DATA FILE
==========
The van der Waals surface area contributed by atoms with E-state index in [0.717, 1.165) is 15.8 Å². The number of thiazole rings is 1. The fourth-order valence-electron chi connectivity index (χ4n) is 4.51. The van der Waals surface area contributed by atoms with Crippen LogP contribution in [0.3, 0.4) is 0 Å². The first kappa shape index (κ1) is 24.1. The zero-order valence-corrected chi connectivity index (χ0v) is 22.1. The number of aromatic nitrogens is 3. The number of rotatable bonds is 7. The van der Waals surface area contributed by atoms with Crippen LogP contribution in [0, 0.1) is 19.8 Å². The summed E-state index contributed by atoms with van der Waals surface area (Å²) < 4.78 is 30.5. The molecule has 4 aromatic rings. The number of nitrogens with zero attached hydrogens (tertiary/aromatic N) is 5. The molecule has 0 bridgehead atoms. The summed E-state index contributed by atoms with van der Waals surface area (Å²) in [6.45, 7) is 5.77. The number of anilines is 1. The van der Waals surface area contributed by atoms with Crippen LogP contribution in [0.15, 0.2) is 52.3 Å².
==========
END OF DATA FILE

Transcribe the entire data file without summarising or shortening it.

The van der Waals surface area contributed by atoms with E-state index in [0.717, 1.165) is 15.8 Å². The number of thiazole rings is 1. The fourth-order valence-electron chi connectivity index (χ4n) is 4.51. The van der Waals surface area contributed by atoms with Crippen LogP contribution in [0.3, 0.4) is 0 Å². The first kappa shape index (κ1) is 24.1. The zero-order valence-corrected chi connectivity index (χ0v) is 22.1. The number of aromatic nitrogens is 3. The number of rotatable bonds is 7. The van der Waals surface area contributed by atoms with Crippen LogP contribution in [0, 0.1) is 19.8 Å². The summed E-state index contributed by atoms with van der Waals surface area (Å²) < 4.78 is 30.5. The molecule has 4 aromatic rings. The number of nitrogens with zero attached hydrogens (tertiary/aromatic N) is 5. The molecule has 0 bridgehead atoms. The summed E-state index contributed by atoms with van der Waals surface area (Å²) in [6.45, 7) is 5.77. The number of anilines is 1. The van der Waals surface area contributed by atoms with Crippen LogP contribution in [0.15, 0.2) is 52.3 Å².